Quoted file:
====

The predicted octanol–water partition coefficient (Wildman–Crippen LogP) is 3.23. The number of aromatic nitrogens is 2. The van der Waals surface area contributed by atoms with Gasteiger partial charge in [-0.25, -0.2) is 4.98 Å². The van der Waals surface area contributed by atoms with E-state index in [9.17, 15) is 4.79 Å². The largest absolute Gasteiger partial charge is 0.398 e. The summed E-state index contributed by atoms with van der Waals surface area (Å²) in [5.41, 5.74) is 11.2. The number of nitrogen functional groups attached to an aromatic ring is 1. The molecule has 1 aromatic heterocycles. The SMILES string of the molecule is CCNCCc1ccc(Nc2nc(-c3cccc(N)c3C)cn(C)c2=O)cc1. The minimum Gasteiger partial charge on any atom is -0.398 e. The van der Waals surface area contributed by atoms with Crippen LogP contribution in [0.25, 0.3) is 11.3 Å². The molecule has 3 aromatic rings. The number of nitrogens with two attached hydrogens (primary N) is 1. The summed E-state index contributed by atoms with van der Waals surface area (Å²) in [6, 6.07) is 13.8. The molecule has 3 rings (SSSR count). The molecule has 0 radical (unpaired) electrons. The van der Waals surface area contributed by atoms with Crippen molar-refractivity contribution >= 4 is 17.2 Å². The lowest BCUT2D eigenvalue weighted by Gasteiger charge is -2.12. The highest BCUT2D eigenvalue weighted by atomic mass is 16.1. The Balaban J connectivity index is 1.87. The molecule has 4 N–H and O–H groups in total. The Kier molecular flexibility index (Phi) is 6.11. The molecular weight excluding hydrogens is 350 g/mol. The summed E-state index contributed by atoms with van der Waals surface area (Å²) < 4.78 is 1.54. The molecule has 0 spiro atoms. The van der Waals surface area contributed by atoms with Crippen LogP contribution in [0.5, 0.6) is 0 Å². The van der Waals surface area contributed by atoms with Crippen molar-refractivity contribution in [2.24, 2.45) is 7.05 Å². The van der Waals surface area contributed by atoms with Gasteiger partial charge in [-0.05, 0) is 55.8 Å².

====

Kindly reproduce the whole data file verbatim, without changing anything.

The predicted octanol–water partition coefficient (Wildman–Crippen LogP) is 3.23. The number of aromatic nitrogens is 2. The van der Waals surface area contributed by atoms with Gasteiger partial charge in [-0.25, -0.2) is 4.98 Å². The van der Waals surface area contributed by atoms with E-state index in [9.17, 15) is 4.79 Å². The largest absolute Gasteiger partial charge is 0.398 e. The summed E-state index contributed by atoms with van der Waals surface area (Å²) in [5.41, 5.74) is 11.2. The number of nitrogen functional groups attached to an aromatic ring is 1. The molecule has 1 aromatic heterocycles. The SMILES string of the molecule is CCNCCc1ccc(Nc2nc(-c3cccc(N)c3C)cn(C)c2=O)cc1. The minimum Gasteiger partial charge on any atom is -0.398 e. The van der Waals surface area contributed by atoms with Crippen LogP contribution in [0.25, 0.3) is 11.3 Å². The molecule has 3 aromatic rings. The number of nitrogens with two attached hydrogens (primary N) is 1. The summed E-state index contributed by atoms with van der Waals surface area (Å²) in [6, 6.07) is 13.8. The molecule has 3 rings (SSSR count). The molecule has 0 radical (unpaired) electrons. The van der Waals surface area contributed by atoms with Crippen molar-refractivity contribution >= 4 is 17.2 Å². The lowest BCUT2D eigenvalue weighted by Gasteiger charge is -2.12. The highest BCUT2D eigenvalue weighted by atomic mass is 16.1. The Balaban J connectivity index is 1.87. The molecule has 4 N–H and O–H groups in total. The Kier molecular flexibility index (Phi) is 6.11. The molecular weight excluding hydrogens is 350 g/mol. The summed E-state index contributed by atoms with van der Waals surface area (Å²) < 4.78 is 1.54. The molecule has 0 spiro atoms. The van der Waals surface area contributed by atoms with Crippen LogP contribution in [0.5, 0.6) is 0 Å². The van der Waals surface area contributed by atoms with Crippen molar-refractivity contribution in [2.24, 2.45) is 7.05 Å². The van der Waals surface area contributed by atoms with Gasteiger partial charge in [-0.05, 0) is 55.8 Å².